S-Space College of Medicine/School of Medicine (의과대학/대학원) Psychiatry (정신과학전공) Journal Papers (저널논문_정신과학전공)
Regional cerebral cortical thinning in bipolar disorder
- Lyoo, In Kyoon; Sung, Young Hoon; Dager, Stephen R; Friedman, Seth D; Lee, Jun-Young; Kim, Seog Ju; Kim, Namkug; Dunner, David L; Renshaw, Perry F
- Issue Date
- Bipolar Disord. 2006 Feb;8(1):65-74.
- Adult; Bipolar Disorder/*diagnosis/psychology; Cerebral Cortex/*pathology; Dominance, Cerebral/physiology; Female; Frontal Lobe/pathology; Gyrus Cinguli/pathology; Humans; *Image Processing, Computer-Assisted; *Magnetic Resonance Imaging; Male; Mathematical Computing; Middle Aged; Prefrontal Cortex/pathology; Reference Values; Statistics as Topic
- OBJECTIVE: This study was conducted to explore differences in cortical thickness between subjects with bipolar disorder and healthy comparison subjects using cortical surface-based analysis. METHODS: Brain magnetic resonance images were acquired from 25 subjects with bipolar disorder and 21 healthy comparison subjects. Cortical surface-based analysis was conducted using the Freesurfer application. Group differences in cortical thickness, defined by the distance from gray/white boundary to the pial surface, were assessed using statistical difference maps. RESULTS: Subjects with bipolar disorder exhibited significantly decreased cortical thickness in left cingulate cortex, left middle frontal cortex, left middle occipital cortex, right medial frontal cortex, right angular cortex, right fusiform cortex and bilateral postcentral cortices, relative to healthy comparison subjects (all p < 0.001). Duration of illness in bipolar subjects was inversely correlated with the cortical thickness of the left middle frontal cortex. CONCLUSIONS: Cortical thinning was present in multiple prefrontal cortices in bipolar disorder. There was also cortical thinning in sensory and sensory association cortices, which has not been reported in previous studies using region-of-interest or voxel-based morphometry methods. Cortical thinning observed in the current study may be related to impairment of emotional, cognitive, and sensory processing in bipolar disorder but longitudinal studies will be necessary to test this hypothesis.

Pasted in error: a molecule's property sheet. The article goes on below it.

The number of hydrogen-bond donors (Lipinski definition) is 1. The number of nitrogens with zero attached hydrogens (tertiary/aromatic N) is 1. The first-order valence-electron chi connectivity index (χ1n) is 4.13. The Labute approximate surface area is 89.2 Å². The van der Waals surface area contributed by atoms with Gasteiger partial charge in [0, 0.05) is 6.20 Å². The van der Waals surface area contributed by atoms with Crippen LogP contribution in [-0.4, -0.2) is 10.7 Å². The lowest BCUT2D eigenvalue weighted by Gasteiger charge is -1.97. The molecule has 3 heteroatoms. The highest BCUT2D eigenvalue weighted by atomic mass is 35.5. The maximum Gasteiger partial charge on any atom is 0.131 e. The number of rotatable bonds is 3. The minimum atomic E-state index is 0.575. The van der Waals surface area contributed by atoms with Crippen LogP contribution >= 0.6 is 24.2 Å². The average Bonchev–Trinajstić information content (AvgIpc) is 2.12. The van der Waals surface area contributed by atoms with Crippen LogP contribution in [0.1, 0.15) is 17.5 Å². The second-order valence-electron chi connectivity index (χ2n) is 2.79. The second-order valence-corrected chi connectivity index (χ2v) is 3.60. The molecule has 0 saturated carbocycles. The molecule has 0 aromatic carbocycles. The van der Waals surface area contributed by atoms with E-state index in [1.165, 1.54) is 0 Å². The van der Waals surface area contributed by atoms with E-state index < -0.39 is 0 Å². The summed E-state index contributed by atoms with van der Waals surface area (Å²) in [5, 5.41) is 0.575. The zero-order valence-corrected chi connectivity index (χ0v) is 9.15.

- 1398-5647 (Print)
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